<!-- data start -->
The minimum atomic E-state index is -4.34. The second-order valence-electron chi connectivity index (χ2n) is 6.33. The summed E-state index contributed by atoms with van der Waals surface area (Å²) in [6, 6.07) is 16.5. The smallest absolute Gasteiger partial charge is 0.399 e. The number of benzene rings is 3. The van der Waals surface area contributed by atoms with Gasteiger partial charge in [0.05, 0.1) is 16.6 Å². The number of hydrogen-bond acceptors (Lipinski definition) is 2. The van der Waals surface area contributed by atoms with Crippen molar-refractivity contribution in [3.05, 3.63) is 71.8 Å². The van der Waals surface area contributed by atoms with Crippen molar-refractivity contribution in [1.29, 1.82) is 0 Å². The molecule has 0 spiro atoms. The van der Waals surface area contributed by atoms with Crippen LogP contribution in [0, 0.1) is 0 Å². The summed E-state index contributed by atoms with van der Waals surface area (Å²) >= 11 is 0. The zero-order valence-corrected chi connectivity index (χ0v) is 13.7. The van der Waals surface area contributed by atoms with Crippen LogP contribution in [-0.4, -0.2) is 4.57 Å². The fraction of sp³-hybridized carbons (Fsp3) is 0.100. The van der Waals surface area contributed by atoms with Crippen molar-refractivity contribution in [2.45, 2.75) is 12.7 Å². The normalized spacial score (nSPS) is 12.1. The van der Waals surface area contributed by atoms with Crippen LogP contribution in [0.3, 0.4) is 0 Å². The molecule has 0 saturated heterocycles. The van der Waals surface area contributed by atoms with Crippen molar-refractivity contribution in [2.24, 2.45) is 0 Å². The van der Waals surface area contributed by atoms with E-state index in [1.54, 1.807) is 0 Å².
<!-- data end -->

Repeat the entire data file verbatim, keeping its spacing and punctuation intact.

The minimum atomic E-state index is -4.34. The second-order valence-electron chi connectivity index (χ2n) is 6.33. The summed E-state index contributed by atoms with van der Waals surface area (Å²) in [6, 6.07) is 16.5. The smallest absolute Gasteiger partial charge is 0.399 e. The number of benzene rings is 3. The van der Waals surface area contributed by atoms with Gasteiger partial charge in [0.05, 0.1) is 16.6 Å². The number of hydrogen-bond acceptors (Lipinski definition) is 2. The van der Waals surface area contributed by atoms with Crippen molar-refractivity contribution in [3.05, 3.63) is 71.8 Å². The van der Waals surface area contributed by atoms with Crippen molar-refractivity contribution in [1.29, 1.82) is 0 Å². The molecule has 0 spiro atoms. The van der Waals surface area contributed by atoms with Crippen LogP contribution in [0, 0.1) is 0 Å². The summed E-state index contributed by atoms with van der Waals surface area (Å²) >= 11 is 0. The zero-order valence-corrected chi connectivity index (χ0v) is 13.7. The van der Waals surface area contributed by atoms with Crippen LogP contribution in [-0.4, -0.2) is 4.57 Å². The fraction of sp³-hybridized carbons (Fsp3) is 0.100. The van der Waals surface area contributed by atoms with Crippen molar-refractivity contribution in [2.45, 2.75) is 12.7 Å². The normalized spacial score (nSPS) is 12.1. The van der Waals surface area contributed by atoms with Crippen LogP contribution in [0.3, 0.4) is 0 Å². The molecule has 0 saturated heterocycles. The van der Waals surface area contributed by atoms with Crippen molar-refractivity contribution in [2.24, 2.45) is 0 Å². The van der Waals surface area contributed by atoms with E-state index in [1.54, 1.807) is 0 Å².